A Parent’s Praise of Boredom
We’ve been spending more time together as a family between hanging at the pool at home and heading down to the shore. We see our friends, but not quite as much as during the school year. We had a few weeks of camps and swim lessons, but our summer has been relatively relaxed without sports and other activities dictating our schedule.
The result is that my kids are free to be themselves in a stress-free environment. Sure, we have the same hiccups as other families do: whining, fighting with siblings, etc, but for the most part, they seem happy to just be allowed to be kids.
A mommy friend once asked me what I did to get my kids to behave so well. I laughingly told her, “Oh, I just ignore them enough so they occupy themselves.” She thought I was joking, but there is actually some truth to that.
I have read studies about how much we schedule our children with constant activities and toys that dictate how they should play, and how that is leading to a restless, never-satisfied generation who has trouble problem solving and thinking outside the box. I often tell my kids that my favorite parenting moments seem to occur just moments after they complain of boredom. They now know that if they tell me they are bored, I will find work for them to do. But if they make it through their boredom on their own, they come up with the most amazing forms of independent play.
The kind of creative play that isn’t dictated by a mass manufacturer, TV show, or video game is what exercises kids’ brains to stretch and think through problems as they arise. Critical reasoning skills are developed by working through obstacles that don’t have preset answers. Social skills like teamwork, brainstorming, and compromising are enhanced by kids’ interactions with each other. But, more than that, what I see as a parent is that my kids are smiling, laughing, and having fun together. They are bonding as siblings who will grow closer from all of their shared experiences. They learn how far they are able to push boundaries, and how to care for each other under the guise of imagined characters and make-believe worlds.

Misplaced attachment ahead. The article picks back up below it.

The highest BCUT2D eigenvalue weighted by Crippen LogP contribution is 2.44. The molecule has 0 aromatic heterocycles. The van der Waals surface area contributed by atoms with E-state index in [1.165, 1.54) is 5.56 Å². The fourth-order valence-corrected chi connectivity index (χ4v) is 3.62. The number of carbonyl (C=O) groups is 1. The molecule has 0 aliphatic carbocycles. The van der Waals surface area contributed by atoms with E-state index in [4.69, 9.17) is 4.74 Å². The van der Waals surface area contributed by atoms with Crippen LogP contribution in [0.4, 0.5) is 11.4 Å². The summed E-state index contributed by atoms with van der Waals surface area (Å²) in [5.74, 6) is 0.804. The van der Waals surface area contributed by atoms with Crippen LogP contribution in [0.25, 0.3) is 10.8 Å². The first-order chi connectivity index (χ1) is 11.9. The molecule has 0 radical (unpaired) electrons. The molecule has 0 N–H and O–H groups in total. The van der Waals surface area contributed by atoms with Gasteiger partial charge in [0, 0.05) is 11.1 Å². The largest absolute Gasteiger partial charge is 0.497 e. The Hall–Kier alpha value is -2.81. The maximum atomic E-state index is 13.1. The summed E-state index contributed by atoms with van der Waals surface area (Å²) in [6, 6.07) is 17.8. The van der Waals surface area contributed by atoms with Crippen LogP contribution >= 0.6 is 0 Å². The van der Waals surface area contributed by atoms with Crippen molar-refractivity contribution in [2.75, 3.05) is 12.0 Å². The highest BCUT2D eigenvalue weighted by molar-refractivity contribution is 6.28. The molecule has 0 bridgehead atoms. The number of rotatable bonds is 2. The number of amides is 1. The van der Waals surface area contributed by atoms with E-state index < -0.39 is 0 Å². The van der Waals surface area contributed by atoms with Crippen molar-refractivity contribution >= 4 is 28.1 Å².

While they play, I hear things like,
“Watch out! He’s coming to steal your powers!”
“Not if I block him with this tower wall!”
“I’ll come protect you!!”
As they run around the yard, sidewalk, or beach with abandon, they are 100% focused on their imagined play. They laugh, scream, run, fall, and jump. Sometimes they tackle each other; sometimes they help each other up. At the end of the day, though, they are exhausted. Nine times out of ten, after playing together all day, they collapse on the couch together, practically on top of one another. They don’t mind whose leg is touching whose.
My kids are growing closer to each other with each passing summer day. Sure, the studies say that they’re learning critical thinking and problem solving skills while playing creatively. But, as their mom, my greatest hope for them is that they’re learning to love and cherish their family.
Links to studies on the value of critical thinking and problem solving as learned from creative play: